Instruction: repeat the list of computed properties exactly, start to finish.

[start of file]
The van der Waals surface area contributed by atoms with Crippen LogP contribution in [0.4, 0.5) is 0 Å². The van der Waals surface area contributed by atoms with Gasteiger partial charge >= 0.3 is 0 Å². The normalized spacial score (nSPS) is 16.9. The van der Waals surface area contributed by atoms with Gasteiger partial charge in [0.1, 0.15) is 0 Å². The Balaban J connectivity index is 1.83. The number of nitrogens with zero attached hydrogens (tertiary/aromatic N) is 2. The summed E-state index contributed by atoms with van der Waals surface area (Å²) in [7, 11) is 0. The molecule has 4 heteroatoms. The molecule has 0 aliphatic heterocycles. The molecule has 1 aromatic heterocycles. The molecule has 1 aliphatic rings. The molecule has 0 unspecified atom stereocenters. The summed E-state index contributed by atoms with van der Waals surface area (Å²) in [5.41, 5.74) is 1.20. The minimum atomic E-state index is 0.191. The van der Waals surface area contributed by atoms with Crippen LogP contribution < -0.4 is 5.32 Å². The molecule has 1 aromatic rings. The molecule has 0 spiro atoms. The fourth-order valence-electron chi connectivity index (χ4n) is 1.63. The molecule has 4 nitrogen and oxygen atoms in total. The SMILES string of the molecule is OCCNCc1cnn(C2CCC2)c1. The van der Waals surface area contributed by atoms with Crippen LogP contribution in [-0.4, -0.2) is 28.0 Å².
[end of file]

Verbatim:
The van der Waals surface area contributed by atoms with Crippen LogP contribution in [0.4, 0.5) is 0 Å². The van der Waals surface area contributed by atoms with Gasteiger partial charge >= 0.3 is 0 Å². The normalized spacial score (nSPS) is 16.9. The van der Waals surface area contributed by atoms with Gasteiger partial charge in [0.1, 0.15) is 0 Å². The Balaban J connectivity index is 1.83. The number of nitrogens with zero attached hydrogens (tertiary/aromatic N) is 2. The summed E-state index contributed by atoms with van der Waals surface area (Å²) in [7, 11) is 0. The molecule has 4 heteroatoms. The molecule has 0 aliphatic heterocycles. The molecule has 1 aromatic heterocycles. The molecule has 1 aliphatic rings. The molecule has 0 unspecified atom stereocenters. The summed E-state index contributed by atoms with van der Waals surface area (Å²) in [5.41, 5.74) is 1.20. The minimum atomic E-state index is 0.191. The van der Waals surface area contributed by atoms with Crippen LogP contribution < -0.4 is 5.32 Å². The molecule has 1 aromatic rings. The molecule has 0 spiro atoms. The fourth-order valence-electron chi connectivity index (χ4n) is 1.63. The molecule has 4 nitrogen and oxygen atoms in total. The SMILES string of the molecule is OCCNCc1cnn(C2CCC2)c1. The van der Waals surface area contributed by atoms with Crippen LogP contribution in [-0.4, -0.2) is 28.0 Å².